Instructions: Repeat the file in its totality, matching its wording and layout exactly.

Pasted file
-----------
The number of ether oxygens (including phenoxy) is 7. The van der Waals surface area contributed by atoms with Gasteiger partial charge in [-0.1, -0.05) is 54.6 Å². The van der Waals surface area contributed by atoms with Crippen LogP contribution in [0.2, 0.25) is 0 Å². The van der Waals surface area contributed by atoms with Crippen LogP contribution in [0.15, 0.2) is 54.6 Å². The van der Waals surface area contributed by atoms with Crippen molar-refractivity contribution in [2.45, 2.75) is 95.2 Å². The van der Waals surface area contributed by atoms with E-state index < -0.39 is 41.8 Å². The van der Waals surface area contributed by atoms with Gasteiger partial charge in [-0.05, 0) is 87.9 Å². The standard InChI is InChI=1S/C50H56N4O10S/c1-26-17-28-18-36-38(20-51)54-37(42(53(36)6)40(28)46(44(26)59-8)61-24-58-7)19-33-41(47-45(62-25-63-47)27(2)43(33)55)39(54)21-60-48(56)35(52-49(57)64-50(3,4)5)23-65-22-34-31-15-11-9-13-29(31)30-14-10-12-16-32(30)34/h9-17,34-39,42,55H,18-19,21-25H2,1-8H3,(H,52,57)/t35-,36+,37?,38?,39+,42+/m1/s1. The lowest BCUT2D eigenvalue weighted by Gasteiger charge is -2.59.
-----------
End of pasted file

The number of ether oxygens (including phenoxy) is 7. The van der Waals surface area contributed by atoms with Gasteiger partial charge in [-0.1, -0.05) is 54.6 Å². The van der Waals surface area contributed by atoms with Crippen LogP contribution in [0.2, 0.25) is 0 Å². The van der Waals surface area contributed by atoms with Crippen LogP contribution in [0.15, 0.2) is 54.6 Å². The van der Waals surface area contributed by atoms with Crippen molar-refractivity contribution in [2.45, 2.75) is 95.2 Å². The van der Waals surface area contributed by atoms with E-state index < -0.39 is 41.8 Å². The van der Waals surface area contributed by atoms with Gasteiger partial charge in [-0.05, 0) is 87.9 Å². The standard InChI is InChI=1S/C50H56N4O10S/c1-26-17-28-18-36-38(20-51)54-37(42(53(36)6)40(28)46(44(26)59-8)61-24-58-7)19-33-41(47-45(62-25-63-47)27(2)43(33)55)39(54)21-60-48(56)35(52-49(57)64-50(3,4)5)23-65-22-34-31-15-11-9-13-29(31)30-14-10-12-16-32(30)34/h9-17,34-39,42,55H,18-19,21-25H2,1-8H3,(H,52,57)/t35-,36+,37?,38?,39+,42+/m1/s1. The lowest BCUT2D eigenvalue weighted by Gasteiger charge is -2.59.